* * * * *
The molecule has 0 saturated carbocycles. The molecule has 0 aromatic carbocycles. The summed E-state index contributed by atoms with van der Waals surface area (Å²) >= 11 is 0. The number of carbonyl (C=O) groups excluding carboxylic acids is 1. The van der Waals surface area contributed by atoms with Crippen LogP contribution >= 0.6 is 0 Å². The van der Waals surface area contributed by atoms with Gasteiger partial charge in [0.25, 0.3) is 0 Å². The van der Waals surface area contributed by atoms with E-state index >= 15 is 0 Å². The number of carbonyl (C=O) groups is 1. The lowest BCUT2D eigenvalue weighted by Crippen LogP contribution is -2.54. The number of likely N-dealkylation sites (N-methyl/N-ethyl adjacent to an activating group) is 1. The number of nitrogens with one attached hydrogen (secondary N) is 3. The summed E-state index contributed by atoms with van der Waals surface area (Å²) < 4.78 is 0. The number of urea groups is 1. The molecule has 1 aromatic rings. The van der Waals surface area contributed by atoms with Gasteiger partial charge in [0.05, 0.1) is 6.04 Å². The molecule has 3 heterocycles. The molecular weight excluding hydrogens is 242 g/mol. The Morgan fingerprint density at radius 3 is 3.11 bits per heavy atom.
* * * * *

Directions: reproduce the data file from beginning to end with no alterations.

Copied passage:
The molecule has 0 saturated carbocycles. The molecule has 0 aromatic carbocycles. The summed E-state index contributed by atoms with van der Waals surface area (Å²) >= 11 is 0. The number of carbonyl (C=O) groups excluding carboxylic acids is 1. The van der Waals surface area contributed by atoms with Crippen LogP contribution >= 0.6 is 0 Å². The van der Waals surface area contributed by atoms with Gasteiger partial charge in [0.25, 0.3) is 0 Å². The van der Waals surface area contributed by atoms with E-state index >= 15 is 0 Å². The number of carbonyl (C=O) groups is 1. The lowest BCUT2D eigenvalue weighted by Crippen LogP contribution is -2.54. The number of likely N-dealkylation sites (N-methyl/N-ethyl adjacent to an activating group) is 1. The number of nitrogens with one attached hydrogen (secondary N) is 3. The summed E-state index contributed by atoms with van der Waals surface area (Å²) < 4.78 is 0. The number of urea groups is 1. The molecule has 1 aromatic rings. The van der Waals surface area contributed by atoms with Gasteiger partial charge in [0.05, 0.1) is 6.04 Å². The molecule has 3 heterocycles. The molecular weight excluding hydrogens is 242 g/mol. The Morgan fingerprint density at radius 3 is 3.11 bits per heavy atom.